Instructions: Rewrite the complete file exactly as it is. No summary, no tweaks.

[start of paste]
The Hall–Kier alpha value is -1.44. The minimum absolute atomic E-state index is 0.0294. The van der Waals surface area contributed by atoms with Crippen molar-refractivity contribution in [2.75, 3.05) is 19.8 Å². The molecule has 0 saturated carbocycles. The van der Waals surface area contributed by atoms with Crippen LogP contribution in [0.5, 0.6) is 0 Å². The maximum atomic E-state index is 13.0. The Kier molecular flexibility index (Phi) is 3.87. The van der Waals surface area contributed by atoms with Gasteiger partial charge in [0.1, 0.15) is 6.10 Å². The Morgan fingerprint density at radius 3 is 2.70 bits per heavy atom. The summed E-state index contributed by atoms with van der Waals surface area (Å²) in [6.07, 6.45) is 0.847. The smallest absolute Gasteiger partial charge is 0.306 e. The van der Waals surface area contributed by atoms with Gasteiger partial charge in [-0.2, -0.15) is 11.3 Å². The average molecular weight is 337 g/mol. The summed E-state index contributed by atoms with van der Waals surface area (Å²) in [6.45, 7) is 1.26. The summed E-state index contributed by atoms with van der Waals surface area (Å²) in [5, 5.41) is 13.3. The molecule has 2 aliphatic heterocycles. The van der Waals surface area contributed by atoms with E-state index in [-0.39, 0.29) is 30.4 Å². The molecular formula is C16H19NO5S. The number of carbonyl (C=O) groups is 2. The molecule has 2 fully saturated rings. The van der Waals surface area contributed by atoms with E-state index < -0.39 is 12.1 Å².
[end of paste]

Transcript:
The Hall–Kier alpha value is -1.44. The minimum absolute atomic E-state index is 0.0294. The van der Waals surface area contributed by atoms with Crippen molar-refractivity contribution in [2.75, 3.05) is 19.8 Å². The molecule has 0 saturated carbocycles. The van der Waals surface area contributed by atoms with Crippen LogP contribution in [0.5, 0.6) is 0 Å². The maximum atomic E-state index is 13.0. The Kier molecular flexibility index (Phi) is 3.87. The van der Waals surface area contributed by atoms with Gasteiger partial charge in [0.1, 0.15) is 6.10 Å². The Morgan fingerprint density at radius 3 is 2.70 bits per heavy atom. The summed E-state index contributed by atoms with van der Waals surface area (Å²) in [6.07, 6.45) is 0.847. The smallest absolute Gasteiger partial charge is 0.306 e. The van der Waals surface area contributed by atoms with Gasteiger partial charge in [-0.2, -0.15) is 11.3 Å². The average molecular weight is 337 g/mol. The summed E-state index contributed by atoms with van der Waals surface area (Å²) in [6.45, 7) is 1.26. The summed E-state index contributed by atoms with van der Waals surface area (Å²) in [5, 5.41) is 13.3. The molecule has 2 aliphatic heterocycles. The van der Waals surface area contributed by atoms with E-state index in [-0.39, 0.29) is 30.4 Å². The molecular formula is C16H19NO5S. The number of carbonyl (C=O) groups is 2. The molecule has 2 fully saturated rings. The van der Waals surface area contributed by atoms with E-state index < -0.39 is 12.1 Å².